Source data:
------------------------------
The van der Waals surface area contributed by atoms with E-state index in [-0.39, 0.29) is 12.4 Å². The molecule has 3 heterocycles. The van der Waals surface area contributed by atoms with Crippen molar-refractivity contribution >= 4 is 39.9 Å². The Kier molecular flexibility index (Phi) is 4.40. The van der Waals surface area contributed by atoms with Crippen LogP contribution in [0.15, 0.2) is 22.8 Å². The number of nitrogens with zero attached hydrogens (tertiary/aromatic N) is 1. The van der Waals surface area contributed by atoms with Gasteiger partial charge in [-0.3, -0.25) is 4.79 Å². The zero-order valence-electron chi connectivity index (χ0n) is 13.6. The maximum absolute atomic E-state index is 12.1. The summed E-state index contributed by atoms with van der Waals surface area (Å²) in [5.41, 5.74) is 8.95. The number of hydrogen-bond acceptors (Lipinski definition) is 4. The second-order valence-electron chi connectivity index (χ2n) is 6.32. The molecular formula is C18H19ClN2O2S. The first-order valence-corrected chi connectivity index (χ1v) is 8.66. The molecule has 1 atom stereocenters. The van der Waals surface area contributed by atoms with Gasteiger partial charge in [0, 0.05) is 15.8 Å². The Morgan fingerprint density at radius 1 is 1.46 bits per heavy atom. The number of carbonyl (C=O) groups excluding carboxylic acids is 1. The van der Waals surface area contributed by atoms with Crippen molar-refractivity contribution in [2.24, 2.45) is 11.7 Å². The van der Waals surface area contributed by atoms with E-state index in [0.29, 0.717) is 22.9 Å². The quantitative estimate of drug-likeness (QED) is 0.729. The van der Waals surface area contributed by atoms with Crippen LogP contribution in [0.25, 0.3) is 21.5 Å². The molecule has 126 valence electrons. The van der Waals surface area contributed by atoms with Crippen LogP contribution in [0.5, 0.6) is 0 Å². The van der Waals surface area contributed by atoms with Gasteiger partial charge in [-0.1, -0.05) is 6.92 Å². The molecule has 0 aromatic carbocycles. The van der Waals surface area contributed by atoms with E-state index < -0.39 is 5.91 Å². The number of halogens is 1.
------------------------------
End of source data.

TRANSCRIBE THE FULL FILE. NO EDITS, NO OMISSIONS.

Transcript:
The van der Waals surface area contributed by atoms with E-state index in [-0.39, 0.29) is 12.4 Å². The molecule has 3 heterocycles. The van der Waals surface area contributed by atoms with Crippen molar-refractivity contribution >= 4 is 39.9 Å². The Kier molecular flexibility index (Phi) is 4.40. The van der Waals surface area contributed by atoms with Crippen LogP contribution in [0.15, 0.2) is 22.8 Å². The number of nitrogens with zero attached hydrogens (tertiary/aromatic N) is 1. The van der Waals surface area contributed by atoms with Gasteiger partial charge in [-0.3, -0.25) is 4.79 Å². The zero-order valence-electron chi connectivity index (χ0n) is 13.6. The maximum absolute atomic E-state index is 12.1. The summed E-state index contributed by atoms with van der Waals surface area (Å²) in [5.41, 5.74) is 8.95. The number of hydrogen-bond acceptors (Lipinski definition) is 4. The second-order valence-electron chi connectivity index (χ2n) is 6.32. The molecular formula is C18H19ClN2O2S. The first-order valence-corrected chi connectivity index (χ1v) is 8.66. The molecule has 1 atom stereocenters. The van der Waals surface area contributed by atoms with Gasteiger partial charge in [0, 0.05) is 15.8 Å². The Morgan fingerprint density at radius 1 is 1.46 bits per heavy atom. The number of carbonyl (C=O) groups excluding carboxylic acids is 1. The van der Waals surface area contributed by atoms with Crippen molar-refractivity contribution in [2.24, 2.45) is 11.7 Å². The van der Waals surface area contributed by atoms with E-state index in [0.29, 0.717) is 22.9 Å². The quantitative estimate of drug-likeness (QED) is 0.729. The van der Waals surface area contributed by atoms with Crippen LogP contribution in [0.25, 0.3) is 21.5 Å². The molecule has 126 valence electrons. The van der Waals surface area contributed by atoms with Crippen LogP contribution in [0.5, 0.6) is 0 Å². The van der Waals surface area contributed by atoms with Gasteiger partial charge in [-0.1, -0.05) is 6.92 Å². The molecule has 0 aromatic carbocycles. The van der Waals surface area contributed by atoms with E-state index < -0.39 is 5.91 Å². The number of halogens is 1.